Homesite 3.0 Evaluation: Old bottle, new wine
(A protection scheme with fake serial number (a crackers' bait :-)

by ml+am

(28 December 1997, slightly edited by reverser+)

Courtesy of reverser's page of reverse engineering
Well, here you have a LOT of interesting snippets out of a very silly protection scheme (which blows wdasm, yet leaves the stupid hex 0x1E (for a 30 days compare) around... tssch, tssch)
Enjoy the following 'main points' and I would say that although ml+am's 'scientific' attitude in reversing is the most important teaching you'll get out of this, there is a lot more inside!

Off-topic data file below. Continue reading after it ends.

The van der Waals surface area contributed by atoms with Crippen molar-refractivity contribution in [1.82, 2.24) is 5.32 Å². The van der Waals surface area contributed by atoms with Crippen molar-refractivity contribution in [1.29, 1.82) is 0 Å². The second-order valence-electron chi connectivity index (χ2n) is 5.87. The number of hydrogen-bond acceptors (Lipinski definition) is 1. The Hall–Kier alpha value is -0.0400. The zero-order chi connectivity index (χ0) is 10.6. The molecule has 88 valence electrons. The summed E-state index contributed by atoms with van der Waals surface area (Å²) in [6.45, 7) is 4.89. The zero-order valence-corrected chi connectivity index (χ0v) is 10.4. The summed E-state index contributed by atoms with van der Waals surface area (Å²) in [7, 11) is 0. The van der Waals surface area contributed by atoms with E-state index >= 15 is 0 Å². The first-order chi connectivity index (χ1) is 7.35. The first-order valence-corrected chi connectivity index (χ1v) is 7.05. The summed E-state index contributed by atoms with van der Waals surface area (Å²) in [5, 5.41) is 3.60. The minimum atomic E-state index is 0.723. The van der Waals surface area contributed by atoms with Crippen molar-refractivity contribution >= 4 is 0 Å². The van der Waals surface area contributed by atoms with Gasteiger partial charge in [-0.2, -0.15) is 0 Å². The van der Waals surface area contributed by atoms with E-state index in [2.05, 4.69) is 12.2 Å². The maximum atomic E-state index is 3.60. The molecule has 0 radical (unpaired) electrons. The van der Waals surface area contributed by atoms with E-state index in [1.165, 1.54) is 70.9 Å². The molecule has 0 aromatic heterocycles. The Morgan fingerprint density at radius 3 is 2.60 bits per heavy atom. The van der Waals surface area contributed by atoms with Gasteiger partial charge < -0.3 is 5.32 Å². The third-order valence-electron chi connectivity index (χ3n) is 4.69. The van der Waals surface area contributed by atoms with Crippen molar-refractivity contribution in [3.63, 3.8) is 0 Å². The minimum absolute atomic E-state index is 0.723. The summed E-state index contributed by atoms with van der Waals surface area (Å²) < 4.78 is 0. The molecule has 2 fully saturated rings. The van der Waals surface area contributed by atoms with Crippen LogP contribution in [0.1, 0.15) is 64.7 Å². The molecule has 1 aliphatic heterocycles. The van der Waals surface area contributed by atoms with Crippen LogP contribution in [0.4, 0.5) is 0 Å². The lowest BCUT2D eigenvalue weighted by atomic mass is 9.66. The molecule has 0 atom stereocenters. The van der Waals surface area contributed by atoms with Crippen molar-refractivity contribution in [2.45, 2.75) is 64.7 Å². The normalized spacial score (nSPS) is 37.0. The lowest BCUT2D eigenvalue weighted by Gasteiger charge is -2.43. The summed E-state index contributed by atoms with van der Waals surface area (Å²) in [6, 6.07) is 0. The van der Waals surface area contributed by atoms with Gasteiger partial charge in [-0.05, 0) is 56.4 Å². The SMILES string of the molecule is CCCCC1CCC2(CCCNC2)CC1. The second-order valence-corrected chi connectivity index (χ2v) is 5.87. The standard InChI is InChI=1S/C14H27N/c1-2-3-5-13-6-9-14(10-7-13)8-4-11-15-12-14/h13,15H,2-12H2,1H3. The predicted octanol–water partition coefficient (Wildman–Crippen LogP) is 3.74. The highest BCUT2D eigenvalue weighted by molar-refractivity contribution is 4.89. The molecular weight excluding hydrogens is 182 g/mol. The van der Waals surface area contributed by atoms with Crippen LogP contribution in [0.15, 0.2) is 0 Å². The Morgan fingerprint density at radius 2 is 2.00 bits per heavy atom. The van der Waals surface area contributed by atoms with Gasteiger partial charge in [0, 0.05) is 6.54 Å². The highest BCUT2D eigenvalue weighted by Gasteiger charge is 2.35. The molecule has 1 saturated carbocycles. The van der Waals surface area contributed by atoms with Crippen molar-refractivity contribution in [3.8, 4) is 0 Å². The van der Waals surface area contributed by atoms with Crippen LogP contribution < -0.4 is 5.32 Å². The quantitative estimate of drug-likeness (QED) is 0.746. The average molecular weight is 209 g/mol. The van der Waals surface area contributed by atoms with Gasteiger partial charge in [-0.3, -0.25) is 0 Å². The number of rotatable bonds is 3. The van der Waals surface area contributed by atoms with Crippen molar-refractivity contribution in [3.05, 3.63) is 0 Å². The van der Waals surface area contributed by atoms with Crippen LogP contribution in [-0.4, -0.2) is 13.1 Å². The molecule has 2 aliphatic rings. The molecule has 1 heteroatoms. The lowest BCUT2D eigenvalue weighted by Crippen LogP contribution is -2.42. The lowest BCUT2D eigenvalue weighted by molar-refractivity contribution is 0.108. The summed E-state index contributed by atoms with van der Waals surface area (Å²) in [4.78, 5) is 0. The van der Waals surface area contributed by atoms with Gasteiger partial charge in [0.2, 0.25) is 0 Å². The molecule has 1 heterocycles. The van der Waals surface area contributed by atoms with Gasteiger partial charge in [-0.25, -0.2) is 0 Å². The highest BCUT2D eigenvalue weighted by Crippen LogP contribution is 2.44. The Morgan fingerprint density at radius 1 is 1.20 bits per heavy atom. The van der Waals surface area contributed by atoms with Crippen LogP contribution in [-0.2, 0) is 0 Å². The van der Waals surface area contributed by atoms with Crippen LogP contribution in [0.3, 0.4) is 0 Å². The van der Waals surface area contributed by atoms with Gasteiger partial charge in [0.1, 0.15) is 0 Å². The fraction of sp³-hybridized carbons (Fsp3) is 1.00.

- protection scheme with Wdasm32 busting
- protection scheme with fake serial number (a crackers' bait :-) 
- correct 'case study' reversing approach
- 'try and error' approach
Yes, you have in this target an "heavy checking" protection scheme with a stupid 0x1E left behind... quite interesting for protectionists and crackers alike, I woudl say!

Homesite 3.0 Evaluation: Old bottle, new wine
by ml+am
(My HS3 essay - part of it can replace the redHS2 essay by EpicLord)